The Social Network of the US State Department
The table below presents the in-degree, out-degree and Betweness analysis of embassies comprising State’s social network.
Analysis of State’s Embassies
As was the case with Canada and Israel, the State Department scores highest on all three parameters. The US embassies to the UN in NY and Geneva are prominent in this network. In fact, the UN in NY embassy is one of only two embassies to score high on all three parameters (along with New Zealand). In the State’s case, embassy popularity does not seem to be tied to geo-politics as was the case with Canada. For instance, the embassies in New Zealand and S. Africa are more popular than those in Russia, India and Japan. In the Betweness score, the embassies in Kinshasa and Bangkok score much higher the embassies to G-7 countries. The image below demonstrates the centrality of smaller embassies to the State’s social network.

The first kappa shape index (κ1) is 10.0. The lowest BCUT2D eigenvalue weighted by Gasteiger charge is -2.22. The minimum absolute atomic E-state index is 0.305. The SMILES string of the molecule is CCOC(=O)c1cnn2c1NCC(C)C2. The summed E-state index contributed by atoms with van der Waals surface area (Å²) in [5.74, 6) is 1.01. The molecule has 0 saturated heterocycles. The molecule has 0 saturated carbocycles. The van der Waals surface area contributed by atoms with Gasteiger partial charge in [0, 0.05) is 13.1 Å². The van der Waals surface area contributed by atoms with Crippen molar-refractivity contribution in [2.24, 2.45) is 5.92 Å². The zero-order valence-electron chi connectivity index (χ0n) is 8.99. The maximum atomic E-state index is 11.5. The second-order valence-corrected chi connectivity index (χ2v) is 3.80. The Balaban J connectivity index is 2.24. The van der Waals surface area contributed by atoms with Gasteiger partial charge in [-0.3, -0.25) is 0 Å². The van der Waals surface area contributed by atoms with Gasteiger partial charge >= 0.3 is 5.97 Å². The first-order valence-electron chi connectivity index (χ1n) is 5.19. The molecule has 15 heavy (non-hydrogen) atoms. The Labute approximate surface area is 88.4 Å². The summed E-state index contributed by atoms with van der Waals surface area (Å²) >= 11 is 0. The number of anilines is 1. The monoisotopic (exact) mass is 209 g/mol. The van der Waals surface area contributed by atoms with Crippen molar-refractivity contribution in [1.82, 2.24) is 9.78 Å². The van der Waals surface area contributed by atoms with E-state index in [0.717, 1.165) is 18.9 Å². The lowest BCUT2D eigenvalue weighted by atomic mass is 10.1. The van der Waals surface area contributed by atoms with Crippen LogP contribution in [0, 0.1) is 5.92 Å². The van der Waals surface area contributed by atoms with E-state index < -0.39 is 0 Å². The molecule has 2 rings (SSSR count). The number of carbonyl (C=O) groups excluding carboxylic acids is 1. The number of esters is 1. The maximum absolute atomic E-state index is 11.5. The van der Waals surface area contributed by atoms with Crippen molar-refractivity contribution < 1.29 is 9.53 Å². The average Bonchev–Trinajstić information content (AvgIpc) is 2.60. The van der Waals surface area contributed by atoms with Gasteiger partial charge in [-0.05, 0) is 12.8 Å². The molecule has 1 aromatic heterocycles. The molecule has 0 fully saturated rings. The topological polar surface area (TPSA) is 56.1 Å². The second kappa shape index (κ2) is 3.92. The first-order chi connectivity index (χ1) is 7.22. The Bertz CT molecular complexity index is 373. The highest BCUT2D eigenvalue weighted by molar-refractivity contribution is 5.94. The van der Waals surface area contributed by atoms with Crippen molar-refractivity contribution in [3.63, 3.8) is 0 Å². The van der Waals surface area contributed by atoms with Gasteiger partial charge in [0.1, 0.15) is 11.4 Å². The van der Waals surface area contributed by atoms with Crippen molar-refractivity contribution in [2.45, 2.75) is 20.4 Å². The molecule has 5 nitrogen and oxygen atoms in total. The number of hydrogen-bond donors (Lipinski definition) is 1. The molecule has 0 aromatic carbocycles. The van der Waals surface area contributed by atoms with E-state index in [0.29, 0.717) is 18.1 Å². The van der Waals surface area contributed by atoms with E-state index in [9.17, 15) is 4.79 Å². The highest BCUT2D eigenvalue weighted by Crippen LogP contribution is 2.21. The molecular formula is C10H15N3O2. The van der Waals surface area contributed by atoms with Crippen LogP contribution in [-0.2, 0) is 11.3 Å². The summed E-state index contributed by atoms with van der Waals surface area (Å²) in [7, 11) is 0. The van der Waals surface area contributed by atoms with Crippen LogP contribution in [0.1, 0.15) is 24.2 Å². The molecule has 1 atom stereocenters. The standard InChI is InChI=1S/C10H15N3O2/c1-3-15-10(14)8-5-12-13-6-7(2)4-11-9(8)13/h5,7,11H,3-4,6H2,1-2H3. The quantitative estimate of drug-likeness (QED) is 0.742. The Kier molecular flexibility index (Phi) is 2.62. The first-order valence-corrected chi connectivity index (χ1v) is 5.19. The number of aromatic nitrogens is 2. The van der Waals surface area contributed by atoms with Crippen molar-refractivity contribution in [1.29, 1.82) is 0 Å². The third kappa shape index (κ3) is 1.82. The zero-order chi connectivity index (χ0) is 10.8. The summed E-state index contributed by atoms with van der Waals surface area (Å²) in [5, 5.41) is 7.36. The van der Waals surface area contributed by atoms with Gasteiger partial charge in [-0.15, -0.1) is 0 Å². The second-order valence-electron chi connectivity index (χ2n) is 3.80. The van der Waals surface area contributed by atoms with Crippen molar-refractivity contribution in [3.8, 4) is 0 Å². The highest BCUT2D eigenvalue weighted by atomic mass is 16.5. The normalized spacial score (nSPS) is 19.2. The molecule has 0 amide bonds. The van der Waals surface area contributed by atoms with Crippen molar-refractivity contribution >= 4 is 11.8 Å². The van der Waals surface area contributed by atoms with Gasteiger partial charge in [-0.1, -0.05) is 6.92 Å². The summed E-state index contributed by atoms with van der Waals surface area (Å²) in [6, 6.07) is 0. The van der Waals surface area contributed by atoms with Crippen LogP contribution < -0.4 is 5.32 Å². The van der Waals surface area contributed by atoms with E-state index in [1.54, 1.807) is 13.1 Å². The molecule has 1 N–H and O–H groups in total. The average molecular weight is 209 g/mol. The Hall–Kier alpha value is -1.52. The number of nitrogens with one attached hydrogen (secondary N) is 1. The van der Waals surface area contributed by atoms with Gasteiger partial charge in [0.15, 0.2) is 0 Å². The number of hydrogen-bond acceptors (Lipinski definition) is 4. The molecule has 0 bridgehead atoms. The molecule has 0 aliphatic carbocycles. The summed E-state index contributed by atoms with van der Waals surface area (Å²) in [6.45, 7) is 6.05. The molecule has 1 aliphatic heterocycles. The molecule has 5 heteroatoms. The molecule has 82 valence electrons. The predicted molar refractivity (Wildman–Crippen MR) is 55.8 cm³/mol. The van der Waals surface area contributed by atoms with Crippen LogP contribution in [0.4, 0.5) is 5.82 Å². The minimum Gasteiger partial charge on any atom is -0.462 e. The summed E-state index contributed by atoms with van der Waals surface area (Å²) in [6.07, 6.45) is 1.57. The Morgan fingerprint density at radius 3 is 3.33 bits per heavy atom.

Centrality of Embassies in State’s Social Network
Which MFA is the most connected?
After analyzing all three MFAs I attempted to analyze which MFA is the most connected to it’s embassies. Using the in-degree and out-degree parameters I found that Israel’s MFA is the most connected MFA to its embassies followed by Canada and the US which comes in a third place. However, the differences in MFA scores are small indicating that all three MFAs are the center so their respective social networks.
Moreover, Using samples of 59 embassies I found that the average Israeli embassy is followed by 8 of its peers while a Canadian embassy attracts an average of 20 Canadian embassies and an American embassy attracts an average of 25 of its peers.
In summary, it seems that MFAs do constitute information networks in which the MFA is the most prominent member. Likewise, UN embassies are important members of these global information networks. Finally, as is the case with nations, digital diplomacy may be used by embassies in order to level the diplomatic playing field and position themselves at the heart of their MFA’s activity.